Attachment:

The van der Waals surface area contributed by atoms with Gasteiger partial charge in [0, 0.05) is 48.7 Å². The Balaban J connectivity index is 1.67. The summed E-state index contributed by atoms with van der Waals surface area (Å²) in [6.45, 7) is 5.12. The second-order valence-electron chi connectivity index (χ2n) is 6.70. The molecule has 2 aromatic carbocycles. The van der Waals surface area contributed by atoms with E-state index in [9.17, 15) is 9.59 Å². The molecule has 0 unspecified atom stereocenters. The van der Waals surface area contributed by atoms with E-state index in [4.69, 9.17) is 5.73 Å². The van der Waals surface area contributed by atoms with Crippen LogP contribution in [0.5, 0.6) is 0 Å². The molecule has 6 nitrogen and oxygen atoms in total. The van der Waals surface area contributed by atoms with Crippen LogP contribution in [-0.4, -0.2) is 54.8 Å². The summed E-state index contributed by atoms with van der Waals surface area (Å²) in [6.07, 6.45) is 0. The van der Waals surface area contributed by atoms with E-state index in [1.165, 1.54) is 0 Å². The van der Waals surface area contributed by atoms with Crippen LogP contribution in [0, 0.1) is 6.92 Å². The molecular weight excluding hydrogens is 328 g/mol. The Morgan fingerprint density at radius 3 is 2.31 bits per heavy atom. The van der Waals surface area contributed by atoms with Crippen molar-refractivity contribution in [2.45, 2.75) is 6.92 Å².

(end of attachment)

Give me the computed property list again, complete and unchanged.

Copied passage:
The van der Waals surface area contributed by atoms with Gasteiger partial charge in [0, 0.05) is 48.7 Å². The Balaban J connectivity index is 1.67. The summed E-state index contributed by atoms with van der Waals surface area (Å²) in [6.45, 7) is 5.12. The second-order valence-electron chi connectivity index (χ2n) is 6.70. The molecule has 2 aromatic carbocycles. The van der Waals surface area contributed by atoms with E-state index in [9.17, 15) is 9.59 Å². The molecule has 0 unspecified atom stereocenters. The van der Waals surface area contributed by atoms with E-state index in [4.69, 9.17) is 5.73 Å². The van der Waals surface area contributed by atoms with Crippen LogP contribution in [0.5, 0.6) is 0 Å². The molecule has 6 nitrogen and oxygen atoms in total. The van der Waals surface area contributed by atoms with Crippen LogP contribution in [-0.4, -0.2) is 54.8 Å². The summed E-state index contributed by atoms with van der Waals surface area (Å²) in [6.07, 6.45) is 0. The van der Waals surface area contributed by atoms with E-state index in [1.165, 1.54) is 0 Å². The van der Waals surface area contributed by atoms with Crippen LogP contribution in [0, 0.1) is 6.92 Å². The molecular weight excluding hydrogens is 328 g/mol. The Morgan fingerprint density at radius 3 is 2.31 bits per heavy atom. The van der Waals surface area contributed by atoms with Crippen molar-refractivity contribution in [2.45, 2.75) is 6.92 Å².